Fact: MySQL is the most commonly used database in OpenStack deployments. Of course that includes a number of MySQL variants – standard MySQL by Oracle, MariaDB, Percona Server, MySQL Galera, Percona XtraDB Cluster, etc.
One new feature in Percona XtraDB Cluster (PXC) in recent releases was the inclusion of the ability for an existing cluster to auto-bootstrap after an all-node-down event. Suppose you lose power on all nodes simultaneously or something else similar happens to your cluster. Traditionally, this meant manually re-bootstrapping the cluster, but not any more.
This post is a follow-up to my November 19 webinar, “Tips from the Trenches: A Guide to Preventing Downtime for the Over-Extended DBA,” during which I described some of the most common reasons DBAs experience avoidable downtime. The session was aimed at the “over-stretched DBA,” identified as the MySQL DBA short of time or an engineer of another discipline without the depth of the MySQL system.
MySQL DBAs and Developers are hard to shop for but here are some ideas that will appeal to them.
1. Hamster Wheel Standing Desk http://www.dudeiwantthat.com/gear/office/hamster-wheel-standing-desk.asp
Often enough I find MySQL benchmark results where the difference between results is 1% or even less and some conclusions are drawn. Now it is not that 1% is not important – especially when you’re developing the product you should care about those 1% improvements or regressions because they tend to add up. However with such a small difference it is very important to understand whenever this is for real or it is just the natural variance for your baseline test.Take a look at this graph:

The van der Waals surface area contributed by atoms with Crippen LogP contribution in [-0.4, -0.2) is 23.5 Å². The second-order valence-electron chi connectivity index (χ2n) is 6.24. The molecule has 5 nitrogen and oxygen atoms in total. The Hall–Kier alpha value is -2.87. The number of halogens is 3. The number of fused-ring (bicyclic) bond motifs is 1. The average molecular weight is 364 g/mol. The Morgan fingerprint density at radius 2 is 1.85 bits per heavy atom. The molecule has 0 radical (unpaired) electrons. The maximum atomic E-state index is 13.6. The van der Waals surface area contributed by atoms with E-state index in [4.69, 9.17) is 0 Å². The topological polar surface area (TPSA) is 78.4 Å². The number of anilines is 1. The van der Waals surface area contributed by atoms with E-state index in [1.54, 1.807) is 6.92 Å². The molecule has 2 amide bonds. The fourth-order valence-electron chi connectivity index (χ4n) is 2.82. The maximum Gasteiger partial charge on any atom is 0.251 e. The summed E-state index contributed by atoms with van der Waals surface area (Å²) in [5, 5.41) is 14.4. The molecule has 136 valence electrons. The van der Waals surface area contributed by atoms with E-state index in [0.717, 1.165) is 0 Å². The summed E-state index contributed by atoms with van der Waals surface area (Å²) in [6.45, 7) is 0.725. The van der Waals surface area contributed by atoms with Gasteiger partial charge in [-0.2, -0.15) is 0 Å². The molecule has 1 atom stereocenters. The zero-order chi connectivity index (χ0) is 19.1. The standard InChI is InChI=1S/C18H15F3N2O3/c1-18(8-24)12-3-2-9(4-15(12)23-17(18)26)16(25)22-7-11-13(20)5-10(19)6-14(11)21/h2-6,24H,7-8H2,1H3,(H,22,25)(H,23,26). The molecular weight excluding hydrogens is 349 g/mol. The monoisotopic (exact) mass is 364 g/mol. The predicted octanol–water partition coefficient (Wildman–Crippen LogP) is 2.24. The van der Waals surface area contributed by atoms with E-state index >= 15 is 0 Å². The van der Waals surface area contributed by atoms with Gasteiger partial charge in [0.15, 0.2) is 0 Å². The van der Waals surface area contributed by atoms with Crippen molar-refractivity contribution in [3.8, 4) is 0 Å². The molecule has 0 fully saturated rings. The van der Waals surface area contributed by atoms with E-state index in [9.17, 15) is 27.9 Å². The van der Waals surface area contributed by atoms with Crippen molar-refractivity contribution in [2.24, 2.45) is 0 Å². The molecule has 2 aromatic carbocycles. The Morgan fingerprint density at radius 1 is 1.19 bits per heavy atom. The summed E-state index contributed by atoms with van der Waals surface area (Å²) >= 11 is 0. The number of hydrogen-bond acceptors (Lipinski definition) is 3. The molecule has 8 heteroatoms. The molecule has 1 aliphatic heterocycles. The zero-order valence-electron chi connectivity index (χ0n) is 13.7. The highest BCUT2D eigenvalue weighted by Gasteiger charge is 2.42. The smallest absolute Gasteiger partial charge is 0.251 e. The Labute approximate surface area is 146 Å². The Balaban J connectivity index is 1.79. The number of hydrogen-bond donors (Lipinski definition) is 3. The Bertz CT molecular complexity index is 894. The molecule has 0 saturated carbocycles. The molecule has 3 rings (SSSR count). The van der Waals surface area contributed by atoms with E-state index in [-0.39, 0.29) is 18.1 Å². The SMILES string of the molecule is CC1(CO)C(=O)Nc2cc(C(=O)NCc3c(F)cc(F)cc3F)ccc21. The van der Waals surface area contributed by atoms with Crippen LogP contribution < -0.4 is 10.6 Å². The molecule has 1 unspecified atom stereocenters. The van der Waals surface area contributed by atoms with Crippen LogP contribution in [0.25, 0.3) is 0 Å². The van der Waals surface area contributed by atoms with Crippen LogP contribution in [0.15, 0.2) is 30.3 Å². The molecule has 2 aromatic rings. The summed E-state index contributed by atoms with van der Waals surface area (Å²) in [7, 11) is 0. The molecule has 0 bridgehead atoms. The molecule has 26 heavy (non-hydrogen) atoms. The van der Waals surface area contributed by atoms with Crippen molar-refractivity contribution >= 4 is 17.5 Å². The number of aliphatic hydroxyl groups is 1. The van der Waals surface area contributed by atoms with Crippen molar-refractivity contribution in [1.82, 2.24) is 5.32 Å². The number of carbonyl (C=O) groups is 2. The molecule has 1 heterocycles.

Percona is glad to announce the new release of Percona XtraDB Cluster 5.6 on Novmeber 25th 2014.
I log into a lot of different servers running MySQL and one of the first things I do is create a file in my home directory called ‘.my.cnf’ with my credentials to that local mysql instance:[client]
password=secretThis means I don’t have to type my password in every time, nor am I tempted to include it on the command line with -p and get the dreaded (but completely accurate):